I posted some pictures below (and if you haven't already, you should check them out). I want to post a few things that God really showed me while I was in Honduras.
- God doesn't hear our voices or our language, He hears our hearts. He really touched my heart with this when my team and I were at a church singing a song that we all knew: two different languages, two different types of people, but worshiping the same God, with the same song and words. That hit me incredibly hard.
- God can speak very clearly to you if you just listen and watch. Our leader, Mr. Williams, touched on the fact that we were "unplugging" from our normal routines and iPods (although a few people did bring those ;)) and tvs. We were out with nature, exchanging the blaring of sirens and car horns for the blaring of cicadas and obnoxiousness of chickens (yes, they were very unpleasant at 2 in the morning). But with that unplugging came a plugging into God. The distractions gone, you could see how God wanted to use you and what things God wanted you to work on in your life.
- That life is not about how much you have or when you get it, but how you live it, and the relationships that you have with each other and God. Working at the village and on the mountain, I got to see the apparent poverty in which they lived. Indeed, it was very clear. Most people didn't have a bed. They cooked on a clay formation with fire inside of it. Most don't have latrines (causing a lot of sicknesses). Once, I went to a family's house that had no walls. It was a roof with tarps to make some sort of boundary between their living space and the outside world. I take for granted the "too small big house" that I have and all the food possibilities I could make with just a stove and an oven. Having an indoor bathroom and clean running water never seemed so delightful to me. Without all these things, though, these Hondurans are so very hospitable and want to spend time with you. They aren't in a hurry to get things "done". The village leaders even stopped building latrines, just so they could finish them with us. They are more concerned about the work that goes into friendships than the work that makes their lives easier. I see where I fail this in my life. I get so worried and boggled down by all my "responsibilities" that I let my friendships and relationships go. Sometimes, it's better to let the paperwork slide to have that 10 minute talk with my sisters or brothers. There is a time and a place for everything, but the focus and goal always need to be the same.
- Joy should be found in little things. We had the privilege to give to each child at the village a blessing bag that was filled with little toys, soap, toothpaste and toothbrush, and other little gadgets. The joy that each child had in their eyes when we gave them that little Ziploc bag full of things we would easily push away said a million words. We also got to give almost everyone in the village a Bible of their very own. The men on our team gave the men of the village each a Bible one day. A man named "Don Juan" immediately took his Bible to a tree sat down, and opened it, devouring each word. Later, he told us that he had had a dream many years ago that someone would come to his village and give him a Bible. He had been waiting for that day.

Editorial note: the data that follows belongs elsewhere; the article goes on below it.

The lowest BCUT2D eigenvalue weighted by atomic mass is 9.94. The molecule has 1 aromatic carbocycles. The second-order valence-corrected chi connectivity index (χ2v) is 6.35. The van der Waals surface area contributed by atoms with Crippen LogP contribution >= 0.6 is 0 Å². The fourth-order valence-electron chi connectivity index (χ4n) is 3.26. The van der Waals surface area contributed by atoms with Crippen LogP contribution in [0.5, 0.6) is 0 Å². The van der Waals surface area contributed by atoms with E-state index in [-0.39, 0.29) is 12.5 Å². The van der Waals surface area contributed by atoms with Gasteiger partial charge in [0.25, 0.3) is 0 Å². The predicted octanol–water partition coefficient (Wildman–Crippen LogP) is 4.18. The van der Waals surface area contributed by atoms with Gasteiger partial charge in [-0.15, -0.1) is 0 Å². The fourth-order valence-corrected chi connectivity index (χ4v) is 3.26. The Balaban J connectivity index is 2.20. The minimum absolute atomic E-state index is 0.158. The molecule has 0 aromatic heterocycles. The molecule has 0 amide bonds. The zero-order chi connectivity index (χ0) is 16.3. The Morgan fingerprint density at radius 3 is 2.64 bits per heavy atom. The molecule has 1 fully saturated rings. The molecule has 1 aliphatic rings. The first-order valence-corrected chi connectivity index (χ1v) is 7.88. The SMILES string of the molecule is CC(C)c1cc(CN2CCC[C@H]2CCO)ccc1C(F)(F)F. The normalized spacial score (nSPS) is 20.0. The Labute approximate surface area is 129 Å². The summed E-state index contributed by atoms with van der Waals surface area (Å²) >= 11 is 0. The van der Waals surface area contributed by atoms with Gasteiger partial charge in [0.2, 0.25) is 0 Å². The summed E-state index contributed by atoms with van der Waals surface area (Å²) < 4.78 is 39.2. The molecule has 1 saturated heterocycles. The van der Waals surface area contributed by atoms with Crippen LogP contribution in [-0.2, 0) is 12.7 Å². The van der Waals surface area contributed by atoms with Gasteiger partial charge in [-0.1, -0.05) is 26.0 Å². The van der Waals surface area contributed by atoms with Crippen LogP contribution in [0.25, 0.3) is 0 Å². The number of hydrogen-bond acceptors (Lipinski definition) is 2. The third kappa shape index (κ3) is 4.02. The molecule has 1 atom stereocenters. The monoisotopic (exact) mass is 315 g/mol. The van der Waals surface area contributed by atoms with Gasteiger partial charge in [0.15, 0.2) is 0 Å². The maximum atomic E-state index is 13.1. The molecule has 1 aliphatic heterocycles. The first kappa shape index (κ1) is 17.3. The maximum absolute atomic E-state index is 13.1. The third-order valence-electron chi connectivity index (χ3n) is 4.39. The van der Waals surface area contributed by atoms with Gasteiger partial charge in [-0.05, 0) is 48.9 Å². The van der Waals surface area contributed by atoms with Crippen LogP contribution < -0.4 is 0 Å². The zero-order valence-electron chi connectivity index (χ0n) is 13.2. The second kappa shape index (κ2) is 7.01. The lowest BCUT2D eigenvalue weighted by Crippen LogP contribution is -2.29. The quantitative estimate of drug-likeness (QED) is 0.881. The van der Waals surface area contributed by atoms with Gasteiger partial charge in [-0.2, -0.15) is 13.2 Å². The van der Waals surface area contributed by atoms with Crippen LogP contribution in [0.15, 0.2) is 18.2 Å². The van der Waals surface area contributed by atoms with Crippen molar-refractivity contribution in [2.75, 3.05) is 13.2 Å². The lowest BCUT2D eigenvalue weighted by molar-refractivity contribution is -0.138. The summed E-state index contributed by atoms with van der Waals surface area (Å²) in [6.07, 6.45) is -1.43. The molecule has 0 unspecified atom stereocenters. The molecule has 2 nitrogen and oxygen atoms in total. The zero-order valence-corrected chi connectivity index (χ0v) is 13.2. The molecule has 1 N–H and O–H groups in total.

I also got to know a young lady in the village. I never learned how to say her name right, but I know it started like "Tani," so I'll just call her that. Anyways, she was 13 years old- graduated from school (only goes to 6th grade there) and had come to the school to visit our team. She and I befriended each other and, with our broken Spanglish, played games together and took pictures. At one point during that morning, I had the urge to ask her if she had a Bible. She looked at me with a sort of disappointment in her eyes and said "No." I really wanted to give her a Bible but I knew that we only had so many. I went to our leader, Mr. Williams, and asked him if I could give her one. He said yes. When I put that Bible of her very own in Tani's hands, her face was priceless. She immediately wanted me to come with her to her home and put it safely away. (That was actually my favorite moment of the entire trip.)
- Just because we are from different countries doesn't mean we don't go through the same things. Sure, our physical lives are as different as it gets. But in our spiritual lives, we all struggle with honoring God and His commandments, forming commitments and keeping standards, and following God and loving His word.
There are so many more things that I could share. But time only permits me this: that with all that physical hurt and sickness that I dealt with there, I would, in a heartbeat, jump a plane and be there tomorrow to do it all over again. I have such a love for Honduras and the people I met there and the work that needs to be done. Sure, the weather is a LOT different from what I'm used to, and the food is hard on my stomach, and the ants bite like crazy, and sleeping is almost impossible with the noise of cicadas and dogs and chickens. But, hey! Everyone gets used to that eventually. I'd deal with it all again, just to be with those people... and those amazing mountains.